The EESC believes that the proposed ceiling of EUR 2 000 is clearly insufficient to cover a substantial number of situations, given the current value of goods and services. Furthermore, it believes that, where appeal is provided for (Articles 13, 15 and 16), the figure should be at least EUR 5 000. From a purely economic viewpoint, and in the light of the cost estimates contained in the extended impact assessment, raising the ceiling would contribute to a more-than-proportional reduction in costs.


It is not clear what is meant by the statement that the regulation shall not apply, ‘in particular’, to revenue, customs or administrative matters. As this refers to parties who are being excluded from the scope of the regulation, the list should — from the legal point of view — be limitative and not indicative. This exclusion should therefore be deleted from paragraph 1 (last sentence) and included in the list in paragraph 2.


Nor is it clear why arbitration has been listed in Article 2(2)(e), as it is in no way related to the subjects listed in the other subparagraphs. Arbitration is an alternative form of dispute resolution which, by its very nature, is clearly excluded and does not need to be mentioned here. The EESC suggests that the Commission delete this subparagraph.


The EESC regrets Denmark's decision — for well-known general reasons regarding matters of this nature (15) — to completely opt out of implementing the regulation. However, it hopes that, in future, the constraints hindering full creation of a single European area will be overcome (16) and it is pleased to learn that the United Kingdom and Ireland are looking into the possibility of joining the scheme, as they have done in the case of similar initiatives in the past.

6.2   Article 3 — Commencement of the procedure


The EESC considers that the question of the interruption of periods of prescription should be left to the legislation of the Member States. If it is not, Article 3(4) should take account of the various possible ways of submitting the claim, and should stipulate that the period of prescription is interrupted from the date on which the claim form is sent (proof of dispatch would be required, as delays en route may be considerable, particularly in cross-border disputes) (17).


The EESC welcomes the provision in Article 3(6) giving the claimant the opportunity to rectify or complete the form. The EESC made a similar suggestion when it discussed the Proposal for a Regulation creating a European order for payment procedure, and it is therefore very pleased to see that the opportunity has been included in this regulation. However, it thinks that a reasonably short deadline should be set for such corrections.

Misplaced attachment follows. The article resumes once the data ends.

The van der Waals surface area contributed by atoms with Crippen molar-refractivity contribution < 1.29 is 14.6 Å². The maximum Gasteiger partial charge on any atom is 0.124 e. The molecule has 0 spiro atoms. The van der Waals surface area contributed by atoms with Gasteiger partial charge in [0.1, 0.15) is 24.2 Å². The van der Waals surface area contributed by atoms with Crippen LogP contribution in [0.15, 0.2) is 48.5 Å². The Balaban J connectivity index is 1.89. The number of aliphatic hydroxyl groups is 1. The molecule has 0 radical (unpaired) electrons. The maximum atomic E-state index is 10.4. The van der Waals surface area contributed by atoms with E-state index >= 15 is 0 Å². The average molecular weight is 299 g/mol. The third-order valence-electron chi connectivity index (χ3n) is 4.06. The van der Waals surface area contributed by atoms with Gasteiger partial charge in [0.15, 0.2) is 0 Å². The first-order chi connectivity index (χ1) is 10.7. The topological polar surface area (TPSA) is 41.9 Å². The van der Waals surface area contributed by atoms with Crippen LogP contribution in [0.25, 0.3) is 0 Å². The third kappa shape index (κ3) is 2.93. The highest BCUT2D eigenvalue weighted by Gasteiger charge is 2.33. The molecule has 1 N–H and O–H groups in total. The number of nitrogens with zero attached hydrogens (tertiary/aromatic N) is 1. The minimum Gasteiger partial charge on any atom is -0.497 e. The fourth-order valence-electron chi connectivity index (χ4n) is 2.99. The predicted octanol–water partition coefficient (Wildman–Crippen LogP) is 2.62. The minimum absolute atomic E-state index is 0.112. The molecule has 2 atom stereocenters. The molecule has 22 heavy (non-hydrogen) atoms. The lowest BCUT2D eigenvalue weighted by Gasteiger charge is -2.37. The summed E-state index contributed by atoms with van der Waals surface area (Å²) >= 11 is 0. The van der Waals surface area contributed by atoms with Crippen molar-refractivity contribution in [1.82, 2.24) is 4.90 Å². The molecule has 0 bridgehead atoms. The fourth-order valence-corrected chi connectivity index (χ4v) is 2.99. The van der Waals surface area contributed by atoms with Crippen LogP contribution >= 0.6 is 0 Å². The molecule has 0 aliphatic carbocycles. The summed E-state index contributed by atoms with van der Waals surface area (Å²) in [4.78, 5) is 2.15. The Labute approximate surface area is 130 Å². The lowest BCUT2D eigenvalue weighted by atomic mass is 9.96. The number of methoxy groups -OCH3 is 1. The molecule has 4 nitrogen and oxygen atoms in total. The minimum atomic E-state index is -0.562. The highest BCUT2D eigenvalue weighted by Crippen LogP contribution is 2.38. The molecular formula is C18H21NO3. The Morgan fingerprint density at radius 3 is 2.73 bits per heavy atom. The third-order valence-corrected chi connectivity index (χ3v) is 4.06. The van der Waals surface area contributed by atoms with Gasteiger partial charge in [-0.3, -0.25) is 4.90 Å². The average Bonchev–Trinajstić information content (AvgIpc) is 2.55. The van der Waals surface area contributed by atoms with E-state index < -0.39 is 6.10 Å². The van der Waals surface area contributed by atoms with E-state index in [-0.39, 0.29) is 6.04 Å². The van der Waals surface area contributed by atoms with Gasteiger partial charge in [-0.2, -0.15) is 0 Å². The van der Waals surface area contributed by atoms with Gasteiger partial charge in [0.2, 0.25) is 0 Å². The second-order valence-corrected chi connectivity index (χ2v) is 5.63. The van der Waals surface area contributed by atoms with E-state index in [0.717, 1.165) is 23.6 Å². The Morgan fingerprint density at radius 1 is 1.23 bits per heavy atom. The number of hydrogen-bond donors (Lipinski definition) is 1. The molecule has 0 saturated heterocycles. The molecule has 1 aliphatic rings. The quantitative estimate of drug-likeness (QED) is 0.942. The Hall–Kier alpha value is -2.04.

The EESC is concerned about the provision laid down in the last part of Article 3(7). Who will actually provide the ‘practical assistance’? Will they be properly qualified to do so? The EESC would not necessarily limit this role to lawyers and solicitors, but would point out that the ‘practical aspects’ mentioned may include matters which require legal training. Moreover, the people concerned must be prepared to perform this duty without payment, and it may be difficult to find unpaid volunteers for this in many Member States' courts. Legal professionals might also view it as non-permitted procuration that would infringe their ethics codes.

6.3   Article 4 — Conduct of the procedure


While it understands the reasons for opting for a written procedure as a general rule, the EESC points out the benefits of hearings, not least in order to facilitate attempts at settlement and as a way of safeguarding the fundamental principles enshrined in Article 6 of the European Convention on Human Rights and Article 47 of the Charter of Fundamental Rights of the European Union.


Article 4(5) and 4(6) allow the submission of a counterclaim, even if it concerns a different case.

In procedures like this which are intended to be swift and extremely informal, the EESC has serious misgivings about allowing the submission of a counterclaim without this automatically turning the procedure into an ordinary one.

The EESC thinks that if the counterclaim does not arise from the same legal relationship as the claim, it should not be admissible in any circumstances.

At all events, the EESC thinks that if a counterclaim is allowed it should not exceed the ceiling set for the procedure, as this would subvert the objectives of the procedure.


Article 4(7) states that if a document is submitted in a language other than those provided for in Regulation No 1348/2000, the party is to be ‘advised’ to provide a translation. If the party fails to do this, what will be the consequences for the claim and for the procedure? This point needs clarification: we are dealing with a regulation, so the Member States cannot be expected to remedy any shortcomings in it, unless the matter is already covered by the application of the general principle laid down in Article 17.

6.4   Article 5 — Conclusion of the procedure


Article 5(1)(c) of the Portuguese version contains the words ‘citar as partes’. In legal terms, however, there is a difference between a citação and a notificação; strictly speaking, the present case involves a notificação, not a citação. The EESC therefore proposes that the Commission amend the Portuguese version of this subparagraph, replacing the word ‘citar’ with the word ‘notificar (18).


A maximum time limit for convening the hearing must be set.

6.5   Article 6 — Hearing


The EESC welcomes the adoption of rules allowing new technologies to be used for hearings, when appropriate.